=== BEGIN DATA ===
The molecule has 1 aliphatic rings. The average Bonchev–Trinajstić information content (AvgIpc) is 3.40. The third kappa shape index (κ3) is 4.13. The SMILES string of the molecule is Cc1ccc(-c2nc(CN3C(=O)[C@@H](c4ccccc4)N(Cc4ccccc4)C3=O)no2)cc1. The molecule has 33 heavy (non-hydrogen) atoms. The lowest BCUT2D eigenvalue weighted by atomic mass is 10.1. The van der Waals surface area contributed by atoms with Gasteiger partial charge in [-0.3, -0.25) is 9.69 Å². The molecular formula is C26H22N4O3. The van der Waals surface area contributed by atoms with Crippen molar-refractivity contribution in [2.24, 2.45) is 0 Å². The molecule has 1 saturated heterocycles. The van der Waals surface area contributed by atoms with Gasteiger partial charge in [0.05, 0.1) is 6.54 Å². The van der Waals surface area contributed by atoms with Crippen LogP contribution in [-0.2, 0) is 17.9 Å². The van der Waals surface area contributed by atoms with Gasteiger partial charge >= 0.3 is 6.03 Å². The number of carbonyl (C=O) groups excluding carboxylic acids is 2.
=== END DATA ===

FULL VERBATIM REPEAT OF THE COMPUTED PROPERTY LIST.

The molecule has 1 aliphatic rings. The average Bonchev–Trinajstić information content (AvgIpc) is 3.40. The third kappa shape index (κ3) is 4.13. The SMILES string of the molecule is Cc1ccc(-c2nc(CN3C(=O)[C@@H](c4ccccc4)N(Cc4ccccc4)C3=O)no2)cc1. The molecule has 33 heavy (non-hydrogen) atoms. The lowest BCUT2D eigenvalue weighted by atomic mass is 10.1. The van der Waals surface area contributed by atoms with Gasteiger partial charge in [-0.3, -0.25) is 9.69 Å². The molecular formula is C26H22N4O3. The van der Waals surface area contributed by atoms with Crippen molar-refractivity contribution in [2.24, 2.45) is 0 Å². The molecule has 1 saturated heterocycles. The van der Waals surface area contributed by atoms with Gasteiger partial charge in [0.05, 0.1) is 6.54 Å². The van der Waals surface area contributed by atoms with Crippen LogP contribution in [-0.2, 0) is 17.9 Å². The van der Waals surface area contributed by atoms with Gasteiger partial charge >= 0.3 is 6.03 Å². The number of carbonyl (C=O) groups excluding carboxylic acids is 2.